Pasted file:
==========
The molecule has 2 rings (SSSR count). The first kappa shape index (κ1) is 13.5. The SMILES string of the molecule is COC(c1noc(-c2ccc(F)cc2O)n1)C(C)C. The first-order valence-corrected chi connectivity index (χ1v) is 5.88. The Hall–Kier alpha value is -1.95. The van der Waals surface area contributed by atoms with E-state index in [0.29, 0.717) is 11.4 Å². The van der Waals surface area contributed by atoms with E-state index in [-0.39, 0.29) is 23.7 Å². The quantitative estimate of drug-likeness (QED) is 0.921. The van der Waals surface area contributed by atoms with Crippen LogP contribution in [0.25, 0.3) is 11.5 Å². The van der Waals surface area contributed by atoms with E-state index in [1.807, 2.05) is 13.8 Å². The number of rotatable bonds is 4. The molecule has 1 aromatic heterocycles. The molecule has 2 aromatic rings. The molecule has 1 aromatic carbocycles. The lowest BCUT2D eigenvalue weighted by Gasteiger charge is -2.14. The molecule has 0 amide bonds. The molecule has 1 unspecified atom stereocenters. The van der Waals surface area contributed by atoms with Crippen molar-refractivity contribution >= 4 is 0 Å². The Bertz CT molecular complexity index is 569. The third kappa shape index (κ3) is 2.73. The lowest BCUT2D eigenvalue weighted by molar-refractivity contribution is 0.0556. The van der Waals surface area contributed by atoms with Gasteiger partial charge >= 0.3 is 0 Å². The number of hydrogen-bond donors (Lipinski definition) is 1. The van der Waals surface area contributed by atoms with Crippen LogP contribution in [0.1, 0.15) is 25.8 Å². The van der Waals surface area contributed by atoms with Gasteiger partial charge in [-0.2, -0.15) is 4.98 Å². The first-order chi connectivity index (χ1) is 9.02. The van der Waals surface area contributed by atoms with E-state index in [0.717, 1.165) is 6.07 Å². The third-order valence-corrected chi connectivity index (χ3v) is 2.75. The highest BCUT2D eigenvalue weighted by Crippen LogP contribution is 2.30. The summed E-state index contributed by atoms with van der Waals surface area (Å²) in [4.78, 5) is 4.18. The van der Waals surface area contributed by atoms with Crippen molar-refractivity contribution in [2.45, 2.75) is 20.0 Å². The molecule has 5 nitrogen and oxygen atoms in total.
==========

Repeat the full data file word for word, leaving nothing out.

The molecule has 2 rings (SSSR count). The first kappa shape index (κ1) is 13.5. The SMILES string of the molecule is COC(c1noc(-c2ccc(F)cc2O)n1)C(C)C. The first-order valence-corrected chi connectivity index (χ1v) is 5.88. The Hall–Kier alpha value is -1.95. The van der Waals surface area contributed by atoms with E-state index in [0.29, 0.717) is 11.4 Å². The van der Waals surface area contributed by atoms with E-state index in [-0.39, 0.29) is 23.7 Å². The quantitative estimate of drug-likeness (QED) is 0.921. The van der Waals surface area contributed by atoms with Crippen LogP contribution in [0.25, 0.3) is 11.5 Å². The van der Waals surface area contributed by atoms with E-state index in [1.807, 2.05) is 13.8 Å². The number of rotatable bonds is 4. The molecule has 1 aromatic heterocycles. The molecule has 2 aromatic rings. The molecule has 1 aromatic carbocycles. The lowest BCUT2D eigenvalue weighted by Gasteiger charge is -2.14. The molecule has 0 amide bonds. The molecule has 1 unspecified atom stereocenters. The van der Waals surface area contributed by atoms with Crippen molar-refractivity contribution >= 4 is 0 Å². The Bertz CT molecular complexity index is 569. The third kappa shape index (κ3) is 2.73. The lowest BCUT2D eigenvalue weighted by molar-refractivity contribution is 0.0556. The van der Waals surface area contributed by atoms with Gasteiger partial charge >= 0.3 is 0 Å². The number of hydrogen-bond donors (Lipinski definition) is 1. The van der Waals surface area contributed by atoms with Crippen LogP contribution in [0.1, 0.15) is 25.8 Å². The van der Waals surface area contributed by atoms with Gasteiger partial charge in [-0.2, -0.15) is 4.98 Å². The first-order chi connectivity index (χ1) is 9.02. The van der Waals surface area contributed by atoms with E-state index in [0.717, 1.165) is 6.07 Å². The third-order valence-corrected chi connectivity index (χ3v) is 2.75. The highest BCUT2D eigenvalue weighted by Crippen LogP contribution is 2.30. The summed E-state index contributed by atoms with van der Waals surface area (Å²) in [4.78, 5) is 4.18. The van der Waals surface area contributed by atoms with Crippen molar-refractivity contribution in [2.45, 2.75) is 20.0 Å². The molecule has 5 nitrogen and oxygen atoms in total.